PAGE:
There’s a certain Margaret Mahy quality to the latest series of Dog Squad, TV One, Mondays: The Snake in the Panelbeaters and The Burglar Who Needed To Go Wee-Wees. These true and rather alarming cases are not really the stuff of children’s books, despite the starring role of brave and clever animals.
AT their classical best. Catholic colleges and universities are bountiful providers of sound lawyers, doctors, civil servants, teachers.
For padding payrolls in the Street Cleaning Department, to the extent of perhaps $5,000,000 per annum, three public servants of New York City were last week sentenced to Sing Sing prison.
Kathryn Stockett never intended to write a best-selling novel. In fact, when she started writing her debut novel, The Help, she didn’t think anyone would ever read it.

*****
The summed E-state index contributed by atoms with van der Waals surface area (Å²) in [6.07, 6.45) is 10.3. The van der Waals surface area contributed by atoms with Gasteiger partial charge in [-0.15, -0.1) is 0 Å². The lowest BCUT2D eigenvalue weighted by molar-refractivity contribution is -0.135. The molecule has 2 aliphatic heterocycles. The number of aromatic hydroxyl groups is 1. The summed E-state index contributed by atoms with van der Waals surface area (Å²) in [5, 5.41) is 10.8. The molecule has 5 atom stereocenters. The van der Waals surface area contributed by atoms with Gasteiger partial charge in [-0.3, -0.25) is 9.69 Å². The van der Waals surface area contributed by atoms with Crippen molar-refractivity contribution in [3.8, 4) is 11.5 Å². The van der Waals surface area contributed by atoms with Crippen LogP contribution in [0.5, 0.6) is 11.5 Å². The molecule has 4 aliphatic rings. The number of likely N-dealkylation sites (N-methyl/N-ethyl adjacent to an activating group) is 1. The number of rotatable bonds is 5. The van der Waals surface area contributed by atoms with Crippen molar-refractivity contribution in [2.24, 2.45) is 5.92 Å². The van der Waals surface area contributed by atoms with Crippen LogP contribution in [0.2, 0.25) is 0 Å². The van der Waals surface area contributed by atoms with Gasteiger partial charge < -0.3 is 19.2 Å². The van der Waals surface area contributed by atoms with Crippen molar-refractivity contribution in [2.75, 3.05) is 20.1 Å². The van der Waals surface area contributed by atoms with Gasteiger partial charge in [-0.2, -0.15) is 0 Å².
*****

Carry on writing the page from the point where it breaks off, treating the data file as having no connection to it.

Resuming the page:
In the show’s heyday, a billion people worldwide watched Upstairs, Downstairs, the saga of a family of London aristocrats who shared a house at 165 Eaton Place with a fleet of salt-of-the-earth servants. The series, which aired in a reported 70 countries, won seven Emmy Awards and two BAFTAs and became such a fixture of the cultural landscape that when the Muppets spoofed it on Monsterpiece Theater, Alistair Cookie welcomed viewers to “Episode 793.” He was exaggerating: there were actually 68 episodes over five seasons, the first of which began airing in Britain 40 years ago